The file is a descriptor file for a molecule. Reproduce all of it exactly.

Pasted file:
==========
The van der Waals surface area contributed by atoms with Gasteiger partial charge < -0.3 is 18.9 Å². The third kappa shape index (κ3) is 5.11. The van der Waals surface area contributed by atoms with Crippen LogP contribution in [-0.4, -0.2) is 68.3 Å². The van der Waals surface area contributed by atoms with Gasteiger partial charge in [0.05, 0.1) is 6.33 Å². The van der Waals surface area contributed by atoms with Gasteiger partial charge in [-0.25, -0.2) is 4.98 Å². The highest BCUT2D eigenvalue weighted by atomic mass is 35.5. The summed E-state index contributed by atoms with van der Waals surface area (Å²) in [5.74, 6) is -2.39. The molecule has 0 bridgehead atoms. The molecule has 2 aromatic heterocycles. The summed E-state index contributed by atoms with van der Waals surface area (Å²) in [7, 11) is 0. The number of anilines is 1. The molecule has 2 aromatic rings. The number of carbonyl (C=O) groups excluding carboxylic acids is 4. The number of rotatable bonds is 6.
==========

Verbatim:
The van der Waals surface area contributed by atoms with Gasteiger partial charge < -0.3 is 18.9 Å². The third kappa shape index (κ3) is 5.11. The van der Waals surface area contributed by atoms with Crippen LogP contribution in [-0.4, -0.2) is 68.3 Å². The van der Waals surface area contributed by atoms with Gasteiger partial charge in [0.05, 0.1) is 6.33 Å². The van der Waals surface area contributed by atoms with Gasteiger partial charge in [-0.25, -0.2) is 4.98 Å². The highest BCUT2D eigenvalue weighted by atomic mass is 35.5. The summed E-state index contributed by atoms with van der Waals surface area (Å²) in [5.74, 6) is -2.39. The molecule has 0 bridgehead atoms. The molecule has 2 aromatic heterocycles. The summed E-state index contributed by atoms with van der Waals surface area (Å²) in [7, 11) is 0. The number of anilines is 1. The molecule has 2 aromatic rings. The number of carbonyl (C=O) groups excluding carboxylic acids is 4. The number of rotatable bonds is 6.